This summer is better than last summer, can we agree?
We had houseguests last weekend – two sets! This is not an unusual state of affairs for most of our neighbors; if you’re lucky enough to live on the shore of a lake, you’re lucky enough to have some folks want to visit.
But what a change from last summer.
When we moved to southwest Virginia, we shrugged off our former suburban existence and bought a home on Smith Mountain Lake. Every morning when I wake up and see that water, I can’t believe we’re here.
The folks who sold us the house also sold us their tiny boat (we call it the Tempest because it’s about the size of a teapot). It’s a perfect boat for us, since neither Jim nor I knew anything about boats or boating. We do not fish. We do not ride on wakeboards. As soon as we moved down here, though, I took an online boating safety course and then we ignored the Tempest for, well, almost two years, while we did other things.
But then Covid hit and we were faced with a locked down 2020 summer. So I called up Bittinger Marine Center, recommended by our neighbors, and Jahleel and Luke came out to look at our boat, which by now wouldn’t start. They towed it to their shop and brought it back spiffy a week or so later. “When you bring it back,” I asked, “could you all hang out for a minute and give me some pointers?”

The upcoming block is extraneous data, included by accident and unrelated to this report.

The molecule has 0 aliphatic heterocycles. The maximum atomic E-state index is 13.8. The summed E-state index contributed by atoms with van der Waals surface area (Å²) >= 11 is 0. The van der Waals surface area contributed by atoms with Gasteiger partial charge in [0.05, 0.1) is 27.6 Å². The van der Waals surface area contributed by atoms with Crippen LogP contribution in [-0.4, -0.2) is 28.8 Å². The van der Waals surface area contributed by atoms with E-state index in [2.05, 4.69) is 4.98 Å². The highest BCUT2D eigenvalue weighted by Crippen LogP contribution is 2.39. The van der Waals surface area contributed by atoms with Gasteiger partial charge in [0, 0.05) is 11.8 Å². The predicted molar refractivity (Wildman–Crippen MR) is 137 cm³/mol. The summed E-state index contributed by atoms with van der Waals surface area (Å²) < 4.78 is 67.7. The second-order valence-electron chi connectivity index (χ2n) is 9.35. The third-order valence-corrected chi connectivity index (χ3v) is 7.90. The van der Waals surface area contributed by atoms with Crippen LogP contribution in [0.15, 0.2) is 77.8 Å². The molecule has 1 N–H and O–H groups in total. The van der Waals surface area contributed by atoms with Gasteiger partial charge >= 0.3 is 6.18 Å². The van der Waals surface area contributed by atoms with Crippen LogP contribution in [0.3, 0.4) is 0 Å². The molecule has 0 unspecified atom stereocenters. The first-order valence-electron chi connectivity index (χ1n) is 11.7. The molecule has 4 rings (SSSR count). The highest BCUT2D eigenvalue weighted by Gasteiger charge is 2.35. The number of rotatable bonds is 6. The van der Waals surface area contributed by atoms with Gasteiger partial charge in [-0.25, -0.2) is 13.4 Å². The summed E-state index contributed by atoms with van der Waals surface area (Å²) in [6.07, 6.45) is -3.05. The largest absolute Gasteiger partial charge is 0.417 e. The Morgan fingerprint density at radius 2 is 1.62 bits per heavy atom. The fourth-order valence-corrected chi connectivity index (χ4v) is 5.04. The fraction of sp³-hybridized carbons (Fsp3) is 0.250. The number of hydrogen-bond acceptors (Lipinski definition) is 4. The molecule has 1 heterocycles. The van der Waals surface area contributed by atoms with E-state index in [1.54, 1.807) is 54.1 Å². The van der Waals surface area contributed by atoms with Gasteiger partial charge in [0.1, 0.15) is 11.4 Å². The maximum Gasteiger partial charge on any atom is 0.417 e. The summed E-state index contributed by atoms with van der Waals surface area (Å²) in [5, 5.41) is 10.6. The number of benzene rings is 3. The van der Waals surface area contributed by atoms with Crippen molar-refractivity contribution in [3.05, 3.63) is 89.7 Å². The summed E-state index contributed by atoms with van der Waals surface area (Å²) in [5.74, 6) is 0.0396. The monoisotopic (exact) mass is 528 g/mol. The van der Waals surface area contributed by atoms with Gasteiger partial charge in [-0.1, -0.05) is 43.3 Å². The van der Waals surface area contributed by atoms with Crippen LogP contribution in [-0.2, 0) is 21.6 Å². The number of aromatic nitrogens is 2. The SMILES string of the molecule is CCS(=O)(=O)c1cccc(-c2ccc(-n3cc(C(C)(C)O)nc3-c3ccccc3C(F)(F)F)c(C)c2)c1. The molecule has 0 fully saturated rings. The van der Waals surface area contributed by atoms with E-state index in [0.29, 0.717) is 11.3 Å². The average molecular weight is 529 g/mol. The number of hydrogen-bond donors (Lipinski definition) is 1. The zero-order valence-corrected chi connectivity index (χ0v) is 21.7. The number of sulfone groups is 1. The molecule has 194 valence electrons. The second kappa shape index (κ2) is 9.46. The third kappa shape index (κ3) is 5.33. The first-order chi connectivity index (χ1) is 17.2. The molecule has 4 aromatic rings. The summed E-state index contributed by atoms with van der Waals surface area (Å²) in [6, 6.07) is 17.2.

“Ma’am, that’s just what we had in mind.”
Jahleel’s previous experience had been teaching boating basics to tourists at the boat rental spot, so he knew how to talk to a nautical newbie. Within a few minutes, I could work that throttle and putter semi-comfortably. We were in business.
So with few guests last summer, that boat opened up a whole new world for us. Jim and I ventured out early on weekend mornings to avoid the bigger, faster boats, with Google Maps to help us navigate the many coves and creeks that make up the lake. We learned to steer around wakes and partiers (there are some jolly pirates out here for sure), and the whole experience will make the summer of 2020, even with the election craziness and the Covid consternation, a very good memory.